For 10-year-old Mackenzie Williamson, July 4 is a celebration about more than just fireworks.

“It’s about family time,” Mackenzie said, grinning up at her mother.

This was the first time for the little girl and her two brothers to see Fire in the Sky, Columbia’s annual Fourth of July celebration. The three watched jugglers, rebounded in an inflatable bounce house and showed off matching temporary American flag tattoos.

Columbia’s 67th Fire in the Sky celebration began at 6:30 p.m. and concluded with a dazzling fireworks display at 9:15 p.m. downtown.

Despite the damp weather, food trucks, live music, activities and families filled Flat Branch Park and Lucky’s parking lot where the fireworks were staged.

Martana Stemmons worked the 2 Odd Dawgs food stand, taking customers’ orders for traditional Independence Day fare — hot dogs and hamburgers.

The stand has been a small, family-owned business for the last two years, specializing in traditional American food with a twist. This was their first year at the event.

“We’re glad that the rain cleared,” Stemmons said.

Around Flat Branch Park, visitors could sample activities at booths that offered arts and crafts or they could paint a mural, zoom down an inflatable slide or navigate an obstacle course.

Charlotte Ries, a volunteer from Rock Bridge High School, helped kids decorate an American flag with stamps.

“It was really slow for a while because of the rain, but it’s definitely picked up since, which is really nice,” Ries said.

Susan Lotz came from Indianapolis to celebrate the holiday with her daughter, son-in-law and two grandchildren who live in Columbia. She said the kid-friendly activities drew herto the event.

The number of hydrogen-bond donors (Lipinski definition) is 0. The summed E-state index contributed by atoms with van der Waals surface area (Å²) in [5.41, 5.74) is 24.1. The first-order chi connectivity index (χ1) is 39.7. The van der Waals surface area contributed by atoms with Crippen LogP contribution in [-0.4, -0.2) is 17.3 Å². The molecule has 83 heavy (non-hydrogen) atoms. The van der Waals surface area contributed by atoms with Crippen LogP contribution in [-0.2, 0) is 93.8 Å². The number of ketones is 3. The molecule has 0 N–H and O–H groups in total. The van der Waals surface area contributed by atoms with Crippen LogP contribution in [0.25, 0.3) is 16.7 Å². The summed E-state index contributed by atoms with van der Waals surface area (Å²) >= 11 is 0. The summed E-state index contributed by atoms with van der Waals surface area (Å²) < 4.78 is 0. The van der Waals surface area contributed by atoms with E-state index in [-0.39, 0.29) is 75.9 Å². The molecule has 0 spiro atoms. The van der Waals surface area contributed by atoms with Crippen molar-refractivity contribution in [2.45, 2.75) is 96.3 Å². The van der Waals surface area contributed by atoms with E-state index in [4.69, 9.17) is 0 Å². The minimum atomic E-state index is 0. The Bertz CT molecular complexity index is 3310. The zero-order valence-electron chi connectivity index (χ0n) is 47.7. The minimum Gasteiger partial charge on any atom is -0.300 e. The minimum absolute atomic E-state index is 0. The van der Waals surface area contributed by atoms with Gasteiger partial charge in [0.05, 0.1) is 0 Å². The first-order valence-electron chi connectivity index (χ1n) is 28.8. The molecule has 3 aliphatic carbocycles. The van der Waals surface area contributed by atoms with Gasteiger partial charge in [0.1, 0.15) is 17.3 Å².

She said she hoped the celebration would be an opportunity for Americans to come together rather than a political statement.

“It is a nice celebration of the country,” Lotz said, “It just seems that we have been so separated.”

Della Streaty-Wilhoit also came with her family. She sat next to her husband in a lawn chair, her head bobbing to live music in Flat Branch Park. She said she usually watched fireworks in her neighborhood or with her grandchildren in Jefferson City.

The Fourth of July is a day off, but it’s important to look at the history and independence for all people, said Streaty-Wilhoit, a new member of the Columbia School Board.

The Kansas City Street Band performed at the park during the afternoon, although after a delayed start because of the stormy weather.

“Playing for events like this is always special,” said Glenn Ward, the band’s drummer. “I’m happy to be a part of fellowship and friendship.”

  • Fall 2019 public safety and health advanced reporter. I am a junior studying news writing and sociology. Reach me at sarahhaselhorst@mail.missouri.edu, or 573-340-5591.

  • General assignment reporter, Summer 2019. Studying Magazine Design. Reach me at kkxq2@mail.missouri.edu, or in the newsroom at 882-5700.

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